Friday, January 15, 2016

Back to Bologna (Aurelio Zen, #10)Back to Bologna by Michael Dibdin
My rating: 2 of 5 stars

"King Antonio perched naked on his throne, sweating, groaning, imploring. Then his expression changed to one of alarm, almost of fear."
(At the end of the review you can learn why Antonio is groaning on his throne.)

Michael Dibdin's Back to Bologna, my seventh book in the Aurelio Zen series, is quite different from the other six: it is an expressly comedic and satirical ensemble piece type of novel, with several seemingly unrelated threads developing separately until they all intertwine at the end of the story. Almost entirely gone are Mr. Dibdin's cynical and usually fascinating observations of Italian law and society. What remains is mostly silly plot and a few moderately funny scenes scattered among rather lowly humor.

Lorenzo Curti, the owner of a Bologna football club - actual football, not the U.S. variety - is killed and Aurelio Zen, now in the high police rank of Vice-Questore and recuperating from some kind of gastroenterologic surgery, is sent to Bologna to serve as a liaison (which means he is supposed to do nothing whatsoever) between the local investigation and the Ministry in Rome. Aurelio's relationship with his partner, Gemma, is at a critical point, and they are both contemplating separation. In Bologna, Vincenzo, the son of a powerful lawyer, gets involved in some suspect activities, while his roommate, Rodolfo - a graduate student of the famous semiotics professor, Edgardo Ugo - is dating Delia, an illegal immigrant from Ruritania (sic). The lawyer hires a private detective, Tony, to follow Vincenzo. Meanwhile, Romano Rinaldi, a celebrity chef whose TV cooking show pulls in millions of viewers, feels insulted by a statement made by Professor Ugo. All these separate threads proceed parallely to a moderately satisfying conclusion that combines the participation of everybody: Aurelio, Gemma, Vincenzo, Rodolfo, Edgardo, Delia, Tony, and Romano.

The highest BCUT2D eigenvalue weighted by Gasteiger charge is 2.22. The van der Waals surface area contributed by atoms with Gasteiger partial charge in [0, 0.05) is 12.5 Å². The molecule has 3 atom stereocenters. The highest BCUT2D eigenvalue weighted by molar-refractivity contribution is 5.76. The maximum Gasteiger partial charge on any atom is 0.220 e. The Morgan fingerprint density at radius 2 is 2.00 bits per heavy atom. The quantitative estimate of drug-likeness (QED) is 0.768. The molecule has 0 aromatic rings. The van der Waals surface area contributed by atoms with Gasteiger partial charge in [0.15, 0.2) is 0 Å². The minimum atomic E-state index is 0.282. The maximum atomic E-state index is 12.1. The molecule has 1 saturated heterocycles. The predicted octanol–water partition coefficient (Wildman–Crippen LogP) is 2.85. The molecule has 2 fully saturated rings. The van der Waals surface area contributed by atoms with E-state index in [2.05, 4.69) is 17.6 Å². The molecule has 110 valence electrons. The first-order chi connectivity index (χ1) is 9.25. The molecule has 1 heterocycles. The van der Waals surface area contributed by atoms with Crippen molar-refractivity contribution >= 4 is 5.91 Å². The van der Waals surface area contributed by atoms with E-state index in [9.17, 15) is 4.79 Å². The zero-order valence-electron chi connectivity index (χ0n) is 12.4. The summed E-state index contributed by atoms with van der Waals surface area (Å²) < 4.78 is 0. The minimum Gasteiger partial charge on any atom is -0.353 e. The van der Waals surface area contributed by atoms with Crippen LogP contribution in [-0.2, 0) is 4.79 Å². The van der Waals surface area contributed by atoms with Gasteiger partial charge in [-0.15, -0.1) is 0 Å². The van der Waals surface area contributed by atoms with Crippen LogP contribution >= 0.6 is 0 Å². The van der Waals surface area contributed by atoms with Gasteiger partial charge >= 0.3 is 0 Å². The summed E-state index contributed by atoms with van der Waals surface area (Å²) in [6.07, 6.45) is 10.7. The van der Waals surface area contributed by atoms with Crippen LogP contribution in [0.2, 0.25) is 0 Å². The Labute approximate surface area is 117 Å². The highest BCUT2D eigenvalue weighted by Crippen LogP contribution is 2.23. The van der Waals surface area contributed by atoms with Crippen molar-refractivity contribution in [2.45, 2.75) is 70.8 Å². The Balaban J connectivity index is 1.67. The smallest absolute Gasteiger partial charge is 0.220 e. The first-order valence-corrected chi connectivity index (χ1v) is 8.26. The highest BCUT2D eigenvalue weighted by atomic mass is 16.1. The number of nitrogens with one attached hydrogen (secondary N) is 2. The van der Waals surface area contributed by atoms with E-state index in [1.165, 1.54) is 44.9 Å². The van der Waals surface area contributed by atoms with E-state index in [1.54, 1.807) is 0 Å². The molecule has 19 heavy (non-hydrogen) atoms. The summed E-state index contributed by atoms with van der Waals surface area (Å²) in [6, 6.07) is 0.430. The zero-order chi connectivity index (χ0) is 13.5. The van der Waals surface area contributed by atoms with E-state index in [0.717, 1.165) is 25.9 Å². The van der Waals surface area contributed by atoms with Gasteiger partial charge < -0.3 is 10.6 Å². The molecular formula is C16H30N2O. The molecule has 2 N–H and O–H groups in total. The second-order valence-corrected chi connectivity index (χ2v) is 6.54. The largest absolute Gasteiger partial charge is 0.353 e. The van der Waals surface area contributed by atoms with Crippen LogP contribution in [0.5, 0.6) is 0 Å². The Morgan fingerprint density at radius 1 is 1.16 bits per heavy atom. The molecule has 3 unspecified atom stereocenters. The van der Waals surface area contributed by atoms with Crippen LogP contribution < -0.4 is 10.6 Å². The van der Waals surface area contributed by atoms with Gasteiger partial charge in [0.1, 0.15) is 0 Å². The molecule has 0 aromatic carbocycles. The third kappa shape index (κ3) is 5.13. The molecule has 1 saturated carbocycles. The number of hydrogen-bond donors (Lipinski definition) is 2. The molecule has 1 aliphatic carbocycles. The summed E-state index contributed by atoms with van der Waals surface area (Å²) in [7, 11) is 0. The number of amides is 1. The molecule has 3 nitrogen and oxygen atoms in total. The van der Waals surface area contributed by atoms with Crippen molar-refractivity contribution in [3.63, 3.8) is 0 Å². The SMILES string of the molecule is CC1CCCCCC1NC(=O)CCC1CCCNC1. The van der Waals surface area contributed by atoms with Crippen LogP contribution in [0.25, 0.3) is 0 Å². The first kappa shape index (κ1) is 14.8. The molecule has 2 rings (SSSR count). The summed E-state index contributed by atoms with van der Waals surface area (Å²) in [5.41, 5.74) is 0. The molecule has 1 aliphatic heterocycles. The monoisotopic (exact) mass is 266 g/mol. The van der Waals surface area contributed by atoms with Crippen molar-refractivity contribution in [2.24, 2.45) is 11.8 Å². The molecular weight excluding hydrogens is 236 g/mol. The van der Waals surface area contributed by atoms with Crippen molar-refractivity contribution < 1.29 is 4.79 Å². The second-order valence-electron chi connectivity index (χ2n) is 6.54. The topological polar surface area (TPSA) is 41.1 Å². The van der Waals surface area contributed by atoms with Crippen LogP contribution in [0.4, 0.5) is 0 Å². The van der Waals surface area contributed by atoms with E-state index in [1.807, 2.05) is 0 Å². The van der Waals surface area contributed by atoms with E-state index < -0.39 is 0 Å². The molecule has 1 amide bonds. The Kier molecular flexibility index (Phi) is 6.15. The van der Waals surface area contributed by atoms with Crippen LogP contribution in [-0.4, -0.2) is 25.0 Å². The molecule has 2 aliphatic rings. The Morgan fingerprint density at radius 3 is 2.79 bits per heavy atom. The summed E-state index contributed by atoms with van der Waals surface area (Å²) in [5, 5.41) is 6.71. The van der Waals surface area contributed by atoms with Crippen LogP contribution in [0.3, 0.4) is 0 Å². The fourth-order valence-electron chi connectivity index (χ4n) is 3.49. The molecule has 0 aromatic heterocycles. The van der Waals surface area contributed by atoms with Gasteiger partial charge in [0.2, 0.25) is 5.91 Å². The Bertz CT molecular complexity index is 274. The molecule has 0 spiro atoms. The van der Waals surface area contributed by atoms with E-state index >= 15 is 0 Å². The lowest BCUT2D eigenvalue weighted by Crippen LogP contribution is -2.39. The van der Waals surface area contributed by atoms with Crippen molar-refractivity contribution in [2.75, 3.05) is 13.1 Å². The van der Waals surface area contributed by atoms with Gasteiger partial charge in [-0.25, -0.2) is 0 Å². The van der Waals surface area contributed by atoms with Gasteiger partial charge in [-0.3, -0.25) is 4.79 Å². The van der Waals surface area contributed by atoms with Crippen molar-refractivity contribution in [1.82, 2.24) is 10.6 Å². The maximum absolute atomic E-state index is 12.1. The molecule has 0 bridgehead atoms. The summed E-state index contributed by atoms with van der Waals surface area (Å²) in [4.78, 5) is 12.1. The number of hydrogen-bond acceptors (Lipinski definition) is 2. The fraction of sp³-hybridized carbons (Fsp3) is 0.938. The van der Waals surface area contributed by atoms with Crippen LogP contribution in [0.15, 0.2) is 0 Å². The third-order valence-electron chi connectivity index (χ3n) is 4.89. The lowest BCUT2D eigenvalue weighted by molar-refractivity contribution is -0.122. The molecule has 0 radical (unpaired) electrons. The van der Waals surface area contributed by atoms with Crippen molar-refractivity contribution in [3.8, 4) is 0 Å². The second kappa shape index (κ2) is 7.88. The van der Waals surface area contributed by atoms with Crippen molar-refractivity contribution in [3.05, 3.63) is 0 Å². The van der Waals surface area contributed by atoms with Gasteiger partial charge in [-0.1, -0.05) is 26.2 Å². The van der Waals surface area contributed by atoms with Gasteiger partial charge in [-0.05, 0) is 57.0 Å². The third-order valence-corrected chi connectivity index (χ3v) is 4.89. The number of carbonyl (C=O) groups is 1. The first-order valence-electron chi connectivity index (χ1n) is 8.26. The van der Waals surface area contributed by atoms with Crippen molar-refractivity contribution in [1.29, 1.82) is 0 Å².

Only the thread that involves the pompous professor Edgardo Ugo - the satire is probably aimed at Umberto Eco, the world's foremost semiotician - is really funny, particularly the discussion of relative values of semiotics vs. skills of building retaining walls. The celebrity chef thread is moderately funny, more so if one believes that programs shown on TV have some relation to reality.

Mr. Dibdin again succumbs to his inexplicable obsession with human excreta: the sentence quoted in the epigraph comes from a passage that describes the detective's defecation and the size of his stool. In another prose jewel we can read about a discharge of foul-smelling pus. Mr. Dibdin should have consulted a psychiatrist.

One and three quarter stars.

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